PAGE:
Now, let me just say before we jump into this text: one of the challenges that pastors face these days is how much attention should we give to this topic of trying to equip the saints to do the work of the ministry in a relationship with government. There is no question that in our country, in our state, even in our community, the topic of religious freedom can bring out intense emotion and fierce debate. It's amazing. We saw that several years ago when we were going through the public approval process with Faith West. I mean, a seemingly calm community came alive with passion and in some cases I believe what could reasonably be called irrational animus toward us simply because we're a Bible believing church. Where even members of the elected city Council in a meeting, remember, that had to be moved to the local public high school auditorium to accommodate the expected crowds and where, believe it or not, the police and the firemen were brought in to control any violence or outburst that might occur, to the point that our church offered to host and to pay for an ice cream social in the parking lot after the event regardless of the outcome of the vote because we wanted to make the point that neighbors can love one another in spite of our disagreements and the city officials denied that request because they could not guarantee everybody's safety. At that meeting, several members of the elected city council publicly and forcefully condemned and in some cases ridiculed this church because of our beliefs, they said, of human origins that concerned them that we believed in what Scripture says about that. And others mentioned publicly their condemnation and concern of our view of biblical counseling. Others talked about the role of men and women in the family and the church and what we understand Scripture to teach about that. And of course, of course, of course, over and over and over, our biblical view of human sexuality. And the argument was clear: several members of the West Lafayette city council voted to discriminate against us purely on the basis of our religious beliefs. That's what happened in otherwise calm, serene, enlightened, tolerant West Lafayette, Indiana. There is no other way to tell that story.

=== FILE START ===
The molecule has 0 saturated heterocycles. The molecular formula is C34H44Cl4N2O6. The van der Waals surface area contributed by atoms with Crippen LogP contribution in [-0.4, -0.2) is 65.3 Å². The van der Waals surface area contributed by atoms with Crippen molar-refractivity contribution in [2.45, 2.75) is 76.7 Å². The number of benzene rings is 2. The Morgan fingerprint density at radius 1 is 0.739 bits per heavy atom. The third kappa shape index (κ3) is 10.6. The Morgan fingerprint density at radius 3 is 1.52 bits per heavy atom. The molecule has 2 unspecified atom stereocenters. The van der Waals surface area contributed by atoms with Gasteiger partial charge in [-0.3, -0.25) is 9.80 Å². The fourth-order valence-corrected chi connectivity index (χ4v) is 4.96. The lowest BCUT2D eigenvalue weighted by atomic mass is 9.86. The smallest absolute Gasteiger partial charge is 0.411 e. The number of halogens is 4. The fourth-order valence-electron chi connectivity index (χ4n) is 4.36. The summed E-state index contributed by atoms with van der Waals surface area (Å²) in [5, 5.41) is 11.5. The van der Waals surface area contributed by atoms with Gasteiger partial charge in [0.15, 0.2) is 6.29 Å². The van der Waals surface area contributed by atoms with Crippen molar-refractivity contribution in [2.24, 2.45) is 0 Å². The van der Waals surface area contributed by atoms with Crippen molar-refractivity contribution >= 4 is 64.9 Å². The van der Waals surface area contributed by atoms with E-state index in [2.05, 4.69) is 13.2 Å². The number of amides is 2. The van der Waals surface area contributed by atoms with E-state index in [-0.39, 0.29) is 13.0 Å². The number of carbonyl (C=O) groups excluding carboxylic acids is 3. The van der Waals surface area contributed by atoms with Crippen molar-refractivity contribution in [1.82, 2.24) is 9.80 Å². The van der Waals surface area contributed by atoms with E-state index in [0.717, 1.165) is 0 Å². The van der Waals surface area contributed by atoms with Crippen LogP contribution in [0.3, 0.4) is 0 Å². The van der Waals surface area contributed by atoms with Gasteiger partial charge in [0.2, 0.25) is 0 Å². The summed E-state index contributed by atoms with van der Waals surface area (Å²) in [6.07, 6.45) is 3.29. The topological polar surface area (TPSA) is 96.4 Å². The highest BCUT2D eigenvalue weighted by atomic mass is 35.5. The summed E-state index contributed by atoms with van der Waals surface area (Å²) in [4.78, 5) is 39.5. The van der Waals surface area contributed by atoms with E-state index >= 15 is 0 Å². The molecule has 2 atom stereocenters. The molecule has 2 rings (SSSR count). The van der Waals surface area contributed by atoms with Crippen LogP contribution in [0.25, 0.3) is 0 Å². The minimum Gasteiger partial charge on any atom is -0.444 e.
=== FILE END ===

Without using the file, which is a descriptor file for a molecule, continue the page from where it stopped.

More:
What occurred in the state of Indiana of this year over the passage of the Religious Freedom Restoration Act was completely outrageous. It just was. The legislation is already in place in 30 different states in one form or another. It doesn't legalize discrimination against anybody, it simply acknowledges that sometimes 2 parties each come to the table with a set of competing rights and therefore a framework was established that before the government stepped in and encroached on someone's religious freedom, the government had to demonstrate that it had a compelling interest to do so and that it was exercising that interest in the least restrictive way possible. And to say that the progressives came unglued around the country would be an understatement, like many who had obviously not even read the law or had little to no understanding of how the law actually works. So our legislature quickly enacted a so-called fix that some legal experts believe did more harm than good. So on the front page again today and yes, I was asked multiple times this week to participate in that story and I for a number of reasons respectably declined. We could give plenty of examples on the national or even the international level.